So it’s Monday—the first Monday since the GOP took back the House, and I have hope. Not hope that the Republicans will get their agenda passed, that would be somewhere between unlikely and a minor miracle given the Dem. Controlled Senate (although they will likely have a few Dems dive to the middle because they want to get reelected) and the narcissist-in-chief (who shows no signs of realizing that the nation gave his little socialist opus a big thumbs down last week). But while the hopes of getting legislation passed are zilch, I do have hopes that the Republicans will not do what they always do and snatch defeat from the jaws of victory.
But to do this they need to do several important things first.
1. Repeal everything Obama did every week (TARP, Stimulus, Obamacare, etc.). Make him veto it every week and thus never let this country forget what he stands for and that he will keep pushing legislation this country does not want as long as he is in office.
2. They need to come up with real legislation. Not just tax cuts. I love tax cuts. But tax cuts in amongst the mountain of legislation and bureaucracy that is impeding the capitalist spirit of this nation is needed. It all needs to go. The laws, the regulations, the useless bureaucrats, the red tape. Get rid of it all.
Now as anyone who reads this blog consistently knows, I do want to keep government regulation and oversight in a lot of the economy, but as the referee and rules-keeper of the system (not an active participant in it).
3. The GOP needs to advertise and publicize what they are trying to pass, why it will work, and that the Dems in the Senate and Obama are opposed to making this country a better place. This needs to be a full on, massive two-year campaign showing that “we’re right in more in more than just name.” TV, Radio, internet, print… it must be made clear to everyone with a rational brain why it’s actually the Dems who are the party of No.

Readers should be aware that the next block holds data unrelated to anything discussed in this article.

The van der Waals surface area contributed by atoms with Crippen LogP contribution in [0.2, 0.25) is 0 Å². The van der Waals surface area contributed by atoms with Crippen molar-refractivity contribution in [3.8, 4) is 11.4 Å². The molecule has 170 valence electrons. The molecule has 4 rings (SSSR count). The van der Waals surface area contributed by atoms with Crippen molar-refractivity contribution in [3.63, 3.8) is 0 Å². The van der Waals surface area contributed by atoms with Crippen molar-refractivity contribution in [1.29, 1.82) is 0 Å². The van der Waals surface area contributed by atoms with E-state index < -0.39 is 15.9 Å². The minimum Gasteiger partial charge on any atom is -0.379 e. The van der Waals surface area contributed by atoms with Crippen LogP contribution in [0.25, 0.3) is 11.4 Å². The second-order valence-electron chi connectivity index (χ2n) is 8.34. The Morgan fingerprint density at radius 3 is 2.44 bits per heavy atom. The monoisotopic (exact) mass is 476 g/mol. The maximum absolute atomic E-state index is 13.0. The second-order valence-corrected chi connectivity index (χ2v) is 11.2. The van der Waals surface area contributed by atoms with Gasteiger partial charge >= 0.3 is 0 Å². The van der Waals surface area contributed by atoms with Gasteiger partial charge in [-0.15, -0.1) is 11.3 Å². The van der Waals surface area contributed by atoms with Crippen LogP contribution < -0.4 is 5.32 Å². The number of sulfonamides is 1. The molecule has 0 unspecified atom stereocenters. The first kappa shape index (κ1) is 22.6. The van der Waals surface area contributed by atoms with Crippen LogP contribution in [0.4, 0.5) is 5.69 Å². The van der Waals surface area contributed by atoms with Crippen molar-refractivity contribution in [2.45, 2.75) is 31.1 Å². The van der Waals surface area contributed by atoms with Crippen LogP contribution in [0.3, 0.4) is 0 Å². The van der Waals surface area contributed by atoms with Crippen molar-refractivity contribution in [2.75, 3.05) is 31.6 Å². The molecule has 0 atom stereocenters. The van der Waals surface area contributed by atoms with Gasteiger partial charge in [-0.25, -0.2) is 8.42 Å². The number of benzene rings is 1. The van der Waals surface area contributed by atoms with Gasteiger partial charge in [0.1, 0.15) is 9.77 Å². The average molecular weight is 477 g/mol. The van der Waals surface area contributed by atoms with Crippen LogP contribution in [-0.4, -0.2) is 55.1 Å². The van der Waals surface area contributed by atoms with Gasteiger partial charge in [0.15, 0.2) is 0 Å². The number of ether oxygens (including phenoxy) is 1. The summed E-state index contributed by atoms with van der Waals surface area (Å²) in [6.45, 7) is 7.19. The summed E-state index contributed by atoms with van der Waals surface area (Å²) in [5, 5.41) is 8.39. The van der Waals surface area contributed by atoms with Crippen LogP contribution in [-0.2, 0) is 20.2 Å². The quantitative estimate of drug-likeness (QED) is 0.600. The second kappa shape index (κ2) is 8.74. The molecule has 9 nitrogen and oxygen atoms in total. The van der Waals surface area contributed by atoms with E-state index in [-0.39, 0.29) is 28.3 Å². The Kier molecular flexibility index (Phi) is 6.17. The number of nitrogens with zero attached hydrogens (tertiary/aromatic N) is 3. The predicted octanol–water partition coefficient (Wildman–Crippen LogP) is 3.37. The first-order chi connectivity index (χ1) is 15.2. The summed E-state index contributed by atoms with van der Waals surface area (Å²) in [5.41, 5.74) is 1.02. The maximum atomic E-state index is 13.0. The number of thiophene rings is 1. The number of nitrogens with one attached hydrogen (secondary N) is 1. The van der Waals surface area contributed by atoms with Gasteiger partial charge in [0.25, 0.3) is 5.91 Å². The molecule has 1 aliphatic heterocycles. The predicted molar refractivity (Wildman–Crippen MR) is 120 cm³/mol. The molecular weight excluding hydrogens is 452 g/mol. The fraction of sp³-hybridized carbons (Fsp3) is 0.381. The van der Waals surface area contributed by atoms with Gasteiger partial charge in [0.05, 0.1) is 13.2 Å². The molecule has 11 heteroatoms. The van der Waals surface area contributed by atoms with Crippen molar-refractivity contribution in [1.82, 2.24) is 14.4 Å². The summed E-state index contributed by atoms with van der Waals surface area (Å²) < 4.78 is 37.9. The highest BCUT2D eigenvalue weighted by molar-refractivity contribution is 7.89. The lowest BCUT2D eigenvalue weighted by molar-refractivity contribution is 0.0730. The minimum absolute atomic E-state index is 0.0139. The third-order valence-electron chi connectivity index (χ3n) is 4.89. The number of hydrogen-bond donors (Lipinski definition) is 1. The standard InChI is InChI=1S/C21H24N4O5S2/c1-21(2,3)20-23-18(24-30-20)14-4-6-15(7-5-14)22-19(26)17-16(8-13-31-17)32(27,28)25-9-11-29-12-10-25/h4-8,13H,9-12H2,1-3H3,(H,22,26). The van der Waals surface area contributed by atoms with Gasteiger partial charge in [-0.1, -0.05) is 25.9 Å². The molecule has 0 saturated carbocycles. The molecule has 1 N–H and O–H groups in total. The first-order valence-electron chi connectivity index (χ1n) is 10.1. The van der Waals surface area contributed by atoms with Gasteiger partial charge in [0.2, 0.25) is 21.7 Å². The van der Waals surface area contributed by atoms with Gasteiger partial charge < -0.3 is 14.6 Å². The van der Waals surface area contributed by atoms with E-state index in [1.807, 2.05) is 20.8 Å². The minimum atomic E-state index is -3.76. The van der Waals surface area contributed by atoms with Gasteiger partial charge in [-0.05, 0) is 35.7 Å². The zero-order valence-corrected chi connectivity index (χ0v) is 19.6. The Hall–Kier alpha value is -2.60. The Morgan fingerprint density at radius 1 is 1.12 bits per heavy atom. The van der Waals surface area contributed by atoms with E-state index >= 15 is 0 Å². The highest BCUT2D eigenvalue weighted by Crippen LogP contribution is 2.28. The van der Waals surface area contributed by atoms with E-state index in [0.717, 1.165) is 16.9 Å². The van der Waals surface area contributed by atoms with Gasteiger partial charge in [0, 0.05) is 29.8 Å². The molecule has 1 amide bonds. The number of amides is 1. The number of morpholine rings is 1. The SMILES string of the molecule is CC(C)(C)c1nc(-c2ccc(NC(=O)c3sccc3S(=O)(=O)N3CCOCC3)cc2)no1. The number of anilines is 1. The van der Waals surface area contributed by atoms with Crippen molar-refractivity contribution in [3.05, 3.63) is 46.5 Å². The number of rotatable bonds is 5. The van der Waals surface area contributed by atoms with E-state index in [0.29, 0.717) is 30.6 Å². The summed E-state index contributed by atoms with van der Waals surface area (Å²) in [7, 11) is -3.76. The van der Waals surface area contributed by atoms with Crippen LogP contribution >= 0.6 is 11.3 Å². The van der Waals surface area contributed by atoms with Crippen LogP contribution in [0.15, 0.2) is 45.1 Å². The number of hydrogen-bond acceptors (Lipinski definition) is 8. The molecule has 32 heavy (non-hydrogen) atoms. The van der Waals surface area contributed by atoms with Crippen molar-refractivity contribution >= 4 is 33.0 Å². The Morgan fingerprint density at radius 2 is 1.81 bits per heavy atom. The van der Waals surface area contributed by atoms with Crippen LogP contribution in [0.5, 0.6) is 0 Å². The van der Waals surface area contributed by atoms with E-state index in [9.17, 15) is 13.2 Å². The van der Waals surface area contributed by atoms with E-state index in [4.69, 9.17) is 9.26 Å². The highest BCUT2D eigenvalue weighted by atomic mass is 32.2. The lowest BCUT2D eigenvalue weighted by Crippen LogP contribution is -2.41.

And given all this I am going to be posting every Monday a law that the Republicans need to pass And the GOP needs to pass bills every week. Yes, I know that they don’t get sworn in until January and Congress isn’t it session every week of the year (thank the dear lord) but I still don’t think passing 52 laws that will improve capitalism and decrease the socialist nature of our government is too much to ask for in any given year. This way in 2012 we can run on 104 laws that we will pass immediately if you put conservatives back in full control.
To start this week I am going to go with the obvious issue of healthcare. Now repealing every last scrap and iota is a given about as obvious as the observation that the sun rises in the east or that men are endowed by their Creator with certain unalienable rights (Obama seems to have problems with that one too). But if we just repeal it without putting in place things that will actually make the best healthcare system in the world (the U.S. system before Obamacare) better people are going to say that we as conservatives are doing nothing.